I had looked at the Sherlines a couple of years ago.
    I have not had any hands on machining since the mid 80's.
    I am fortunate to have a couple of friends that are tool and die guys. Questions, all I have to do is ask.
     
    Last edited: May 30, 2017
  7. mikey

    mikey Active User H-M Supporter-Premium

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    The Sherline milling column bolts to the bed in place of the head stock, which would be moved to the column anyway so all the pieces are there to convert the lathe to a mill. The cross slide would then be the X-slide and the the bed would be your Y-axis. You will be rather limited by the amount of X-travel but if the work piece is short then it might work out.

    I own a Sherline long bed lathe and a 5400 mill and they are excellent machines for their size. I really like the mill but it is a stand alone mill, not a conversion. These machines are capable of very good precision but I cannot speak to the Australian made machines as I have no idea what they can do.

    Your call on this one, jsh. Even knowing what Sherline machines can do, I would have a hard time spending $400.00 on this offer. A second hand milling machine would be a better buy, in my opinion.
     
  8. jsh

    jsh United States Active Member Active Member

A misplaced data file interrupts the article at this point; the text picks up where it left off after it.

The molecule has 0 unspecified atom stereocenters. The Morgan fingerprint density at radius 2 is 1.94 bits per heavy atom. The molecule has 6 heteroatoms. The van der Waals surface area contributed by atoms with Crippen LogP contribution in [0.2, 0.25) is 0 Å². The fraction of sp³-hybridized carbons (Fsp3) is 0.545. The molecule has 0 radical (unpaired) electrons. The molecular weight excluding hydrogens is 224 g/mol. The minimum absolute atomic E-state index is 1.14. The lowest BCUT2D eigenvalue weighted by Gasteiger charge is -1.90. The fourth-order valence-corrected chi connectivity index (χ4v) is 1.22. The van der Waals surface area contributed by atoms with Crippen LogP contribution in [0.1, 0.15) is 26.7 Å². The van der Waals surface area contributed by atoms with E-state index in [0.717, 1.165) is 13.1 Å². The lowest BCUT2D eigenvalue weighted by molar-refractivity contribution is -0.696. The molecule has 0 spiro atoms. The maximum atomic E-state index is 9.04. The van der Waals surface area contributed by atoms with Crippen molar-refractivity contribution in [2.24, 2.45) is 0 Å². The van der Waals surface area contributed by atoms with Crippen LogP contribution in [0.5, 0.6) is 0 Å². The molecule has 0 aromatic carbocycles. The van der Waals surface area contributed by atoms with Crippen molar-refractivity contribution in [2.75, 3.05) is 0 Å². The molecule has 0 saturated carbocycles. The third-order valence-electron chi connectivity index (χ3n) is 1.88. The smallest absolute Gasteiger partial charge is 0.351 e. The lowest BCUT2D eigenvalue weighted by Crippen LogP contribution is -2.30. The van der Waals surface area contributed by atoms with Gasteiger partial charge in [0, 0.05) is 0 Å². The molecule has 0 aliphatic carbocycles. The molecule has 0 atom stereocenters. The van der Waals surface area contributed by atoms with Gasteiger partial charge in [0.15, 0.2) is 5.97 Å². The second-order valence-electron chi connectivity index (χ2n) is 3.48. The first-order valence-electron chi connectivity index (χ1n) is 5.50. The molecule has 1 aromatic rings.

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    I will take your word for it then.
    Its not that I need a mill, but I could put one to good use.
    I will save the cash and continue searching, maybe just go with a brand new stand alone mill. I know most have discouraged me from the combos in the past.
    I need to quit looking, that's when they fall from the sky in abundance it seems.
    I looked within 400 miles of me high and low for a good used lathe for two years. Nothing of any quality left in the ones I found.
    Bought the Sheldon and I found one a week for a couple of months, and still finding them often.
    Jeff
     
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  9. mikey

    mikey Active User H-M Supporter-Premium

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    Oh no, Jeff, you DO need a mill! A milling machine is a must-have in any hobby machine shop and it will allow you to do much more than make some sights. Wait, learn, save and then jump when you find the one you really want.

    If I were considering a new milling machine, I would be looking at Precision Mathews. Maybe give them a look?
     
  10. jsh

    jsh United States Active Member Active Member

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    Lol, been there done that. I think about a week after I got the lathe, I started on the mill.
    No hurry, as I have been 50+ years with out one.
    Thanks for the encouragement.